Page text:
Title: ‘Severe abnormalities’ found in Fukushima butterflies
Source: BBC News
Author: Nick Crumpton
Date: August 13, 2012
Exposure to radioactive material released into the environment have caused mutations in butterflies found in Japan, a study suggests.
Scientists found an increase in leg, antennae and wing shape mutations among butterflies collected following the 2011 Fukushima accident.
The link between the mutations and the radioactive material was shown by laboratory experiments, they report. [...]
the team found that areas with greater amounts of radiation in the environment were home to butterflies with much smaller wings and irregularly developed eyes. [...]
Six months later, they again collected adults from the 10 sites and found that butterflies from the Fukushima area showed a mutation rate more than double that of those found sooner after the accident.
[...] the findings from their new research show that the radionuclides released from the accident were still affecting the development of the animals, even after the residual radiation in the environment had decayed. [...]
Lead researcher Joji Otaki from the University of the Ryukyus, Okinawa
- “It has been believed that insects are very resistant to radiation”
- “In that sense, our results were unexpected”
- “[Because] this butterfly is found in artificial environments – such as gardens and public parks – this butterfly can monitor human environments”
University of South Carolina biologist Tim Mousseau, who studies the impacts of radiation on animals and plants in Chernobyl and Fukushima, but was not involved in this research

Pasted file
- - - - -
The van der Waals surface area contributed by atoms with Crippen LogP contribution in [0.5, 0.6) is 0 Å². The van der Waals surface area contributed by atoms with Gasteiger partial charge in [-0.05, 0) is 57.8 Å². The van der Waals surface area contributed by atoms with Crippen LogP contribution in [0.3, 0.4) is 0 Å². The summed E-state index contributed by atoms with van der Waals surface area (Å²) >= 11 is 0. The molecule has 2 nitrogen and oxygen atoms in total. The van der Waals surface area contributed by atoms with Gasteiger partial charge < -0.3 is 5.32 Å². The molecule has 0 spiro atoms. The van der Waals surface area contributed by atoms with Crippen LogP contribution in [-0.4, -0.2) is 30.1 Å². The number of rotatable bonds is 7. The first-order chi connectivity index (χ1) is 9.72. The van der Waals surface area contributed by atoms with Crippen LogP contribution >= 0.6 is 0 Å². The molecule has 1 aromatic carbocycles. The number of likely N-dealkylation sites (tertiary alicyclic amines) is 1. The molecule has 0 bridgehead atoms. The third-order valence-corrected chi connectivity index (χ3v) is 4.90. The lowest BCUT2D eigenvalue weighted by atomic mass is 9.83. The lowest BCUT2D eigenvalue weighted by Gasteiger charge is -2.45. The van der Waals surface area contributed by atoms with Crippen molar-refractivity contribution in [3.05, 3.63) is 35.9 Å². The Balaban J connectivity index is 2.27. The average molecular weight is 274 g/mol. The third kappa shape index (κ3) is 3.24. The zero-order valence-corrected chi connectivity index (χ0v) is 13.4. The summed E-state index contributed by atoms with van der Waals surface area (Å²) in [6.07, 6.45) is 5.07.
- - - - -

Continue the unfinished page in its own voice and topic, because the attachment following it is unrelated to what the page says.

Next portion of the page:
- “This study is important and overwhelming in its implications for both the human and biological communities living in Fukushima”
- “These observations of mutations and morphological abnormalities can only be explained as having resulted from exposure to radioactive contaminants”
See also: Comparison image shows severe mutation of Japan butterfly's stump-like wings (PHOTO) -- Reporter: "Scary" that humans could be affected by mutations too
Published: August 13th, 2012 at 3:46 pm ET
- Japan Times: Study finds ‘abnormalities’ in 52% of second generation offspring from butterflies collected May 2011 — Unusually small wings, premature death August 12, 2012
- Time: A positive way to spin mutant butterflies found near Fukushima August 18, 2012
- Comparison image shows severe mutation of Japan butterfly’s stump-like wings (PHOTO) — Reporter: “Scary” that humans could be affected by mutations too August 14, 2012
- Study: Significant decrease in abundance of Fukushima birds and butterflies as radiation levels increase -NYT July 12, 2012
- More images of deformed butterflies after Fukushima — Wings folded over, rumpled, much different sizes (PHOTOS) September 21, 2012